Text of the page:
No rest for best

The Baltimore Sun

What did Bill King and Emma Larkin do on their summer vacation?

They kept busy and did a lot of running around.

The Dulaney cross country performers ran nearly every day from the end of school in June to the start of practice earlier this month, logging about 300 miles apiece.

King and Larkin are part of a trend that has become the norm, especially among the area's top performers. Maryland Public Secondary Schools Athletic Association rules don't allow teams to have official summer workouts, so the runners must be motivated to do it on their own.

"The top runners, or anyone who wants to have a better chance at a successful season, has to put in the summer miles," C. Milton Wright coach Donnie Mickey said. "The amount they run is really up to what they may think is appropriate for them. Distance running is really a year-round activity, and if you look at almost all of your top runners, that is how they treat it."

King, who was one of the area's top junior varsity runners last year, wanted to make a big splash at the varsity level this season. That's why the junior would run 13 miles on a summer's day, sometimes seven days a week.

"This was huge for me," King said. "I just put in a lot more effort. This is going to be a big season for me, hopefully. I knew I had to really give it something special."

Larkin was one of the state's top runners as a sophomore in 2005, finishing seventh in the state title race. But shin splints and a subsequent foot infection sidelined her for almost all of last fall, and the senior wants to return to her previous form.

"My competitors are pushing it higher, so I've got to adjust to what everyone is doing," Larkin said. "It's gotten a lot more competitive now."

Senior Mason Campbell of Towson is determined to build on his surprising success last season, when he finished third in Baltimore County and won the regional during his first season of cross country.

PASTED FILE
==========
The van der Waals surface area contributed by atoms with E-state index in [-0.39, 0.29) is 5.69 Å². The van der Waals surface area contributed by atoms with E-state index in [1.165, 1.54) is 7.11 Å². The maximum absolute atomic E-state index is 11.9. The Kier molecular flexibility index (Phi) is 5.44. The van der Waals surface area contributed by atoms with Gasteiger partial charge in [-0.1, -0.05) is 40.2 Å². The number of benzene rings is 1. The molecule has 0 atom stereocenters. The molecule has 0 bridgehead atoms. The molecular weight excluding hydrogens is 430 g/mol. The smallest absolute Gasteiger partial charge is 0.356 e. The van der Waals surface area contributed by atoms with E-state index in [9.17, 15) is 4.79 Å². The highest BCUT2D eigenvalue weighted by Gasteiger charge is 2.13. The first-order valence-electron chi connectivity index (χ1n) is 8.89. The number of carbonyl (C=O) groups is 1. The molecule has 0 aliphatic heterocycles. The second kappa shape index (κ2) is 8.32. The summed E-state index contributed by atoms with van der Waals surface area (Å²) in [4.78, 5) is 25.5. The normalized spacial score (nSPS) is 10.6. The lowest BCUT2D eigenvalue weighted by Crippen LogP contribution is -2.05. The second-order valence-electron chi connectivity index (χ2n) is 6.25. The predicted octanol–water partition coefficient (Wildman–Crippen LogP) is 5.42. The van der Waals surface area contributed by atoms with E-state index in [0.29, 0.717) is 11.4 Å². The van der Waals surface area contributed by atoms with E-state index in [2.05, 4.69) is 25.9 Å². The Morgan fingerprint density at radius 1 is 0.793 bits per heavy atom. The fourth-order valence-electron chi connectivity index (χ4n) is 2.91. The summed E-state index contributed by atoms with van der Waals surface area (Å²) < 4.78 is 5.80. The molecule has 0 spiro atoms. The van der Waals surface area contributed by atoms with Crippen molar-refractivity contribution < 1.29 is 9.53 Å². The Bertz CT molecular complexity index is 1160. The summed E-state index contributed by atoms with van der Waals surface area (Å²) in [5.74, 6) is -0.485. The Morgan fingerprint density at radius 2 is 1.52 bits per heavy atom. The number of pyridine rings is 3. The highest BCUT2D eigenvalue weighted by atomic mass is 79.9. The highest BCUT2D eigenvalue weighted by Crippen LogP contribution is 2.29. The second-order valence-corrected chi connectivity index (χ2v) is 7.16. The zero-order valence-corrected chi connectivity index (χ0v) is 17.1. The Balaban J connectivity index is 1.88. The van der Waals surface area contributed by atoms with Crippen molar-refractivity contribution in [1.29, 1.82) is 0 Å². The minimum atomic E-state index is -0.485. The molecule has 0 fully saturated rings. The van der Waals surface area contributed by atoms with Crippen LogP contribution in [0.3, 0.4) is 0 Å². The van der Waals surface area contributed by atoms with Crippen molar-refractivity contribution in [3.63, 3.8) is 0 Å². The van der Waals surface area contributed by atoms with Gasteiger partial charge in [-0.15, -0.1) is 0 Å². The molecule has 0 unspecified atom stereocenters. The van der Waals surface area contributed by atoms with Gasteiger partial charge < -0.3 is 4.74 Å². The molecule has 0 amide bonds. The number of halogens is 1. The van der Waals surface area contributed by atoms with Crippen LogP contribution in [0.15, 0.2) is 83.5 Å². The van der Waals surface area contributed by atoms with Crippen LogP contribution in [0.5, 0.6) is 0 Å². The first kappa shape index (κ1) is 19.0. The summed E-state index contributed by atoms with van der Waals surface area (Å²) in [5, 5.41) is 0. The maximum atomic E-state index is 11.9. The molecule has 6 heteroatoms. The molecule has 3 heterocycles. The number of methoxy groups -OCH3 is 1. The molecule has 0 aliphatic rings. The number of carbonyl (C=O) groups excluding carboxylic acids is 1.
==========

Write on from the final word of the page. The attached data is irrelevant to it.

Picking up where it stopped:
Towson co-coach Ed Faya said Campbell put in a strenuous summer of work and was in great shape when the Generals started practice. "He's a monster right now," Faya said.

Said Pikesville co-coach Gerard Filosa: "The kids realize that the level of competition is getting greater, and for them to be competitive, they've got to come in and be ready to run and almost be in midseason form to compete with the upper kids."

Brad Jaeger, a former high school coach and the owner of, said that the recent success of former high school stars Matt Centrowitz (Broadneck) and Alison Smith (Atholton) caught the attention of many.

Both runners, who graduated in June, were known for putting in numerous miles on their own to prepare for the seasons.

"All of the coaches that work with these athletes during the summer stress high mileage during the summer season," Jaeger said.

Jaeger, Filosa and others say that the heightened awareness of cross country and track also has inspired runners in recent years. There also are more scholarships available for runners than in years past.

"Any runner, pretty much anywhere, understands from go that higher mileage is required to move up to an elite level," Loyola coach Jose Albornoz. said. "I tell my team that they pretty much have to 'swallow the pill' that lets their minds accept that running cross country and being a runner are two different things."

King and Larkin seem to understand that success in the postseason meets in November starts with hard work in the summer.

"It's as if really the season never ended, and I kept improving over the summer," King said. "Almost everyone trains during the school year, but it's money in the bank during the summer."

Copyright © 2020, The Baltimore Sun, a Baltimore Sun Media Group publication | Place an Ad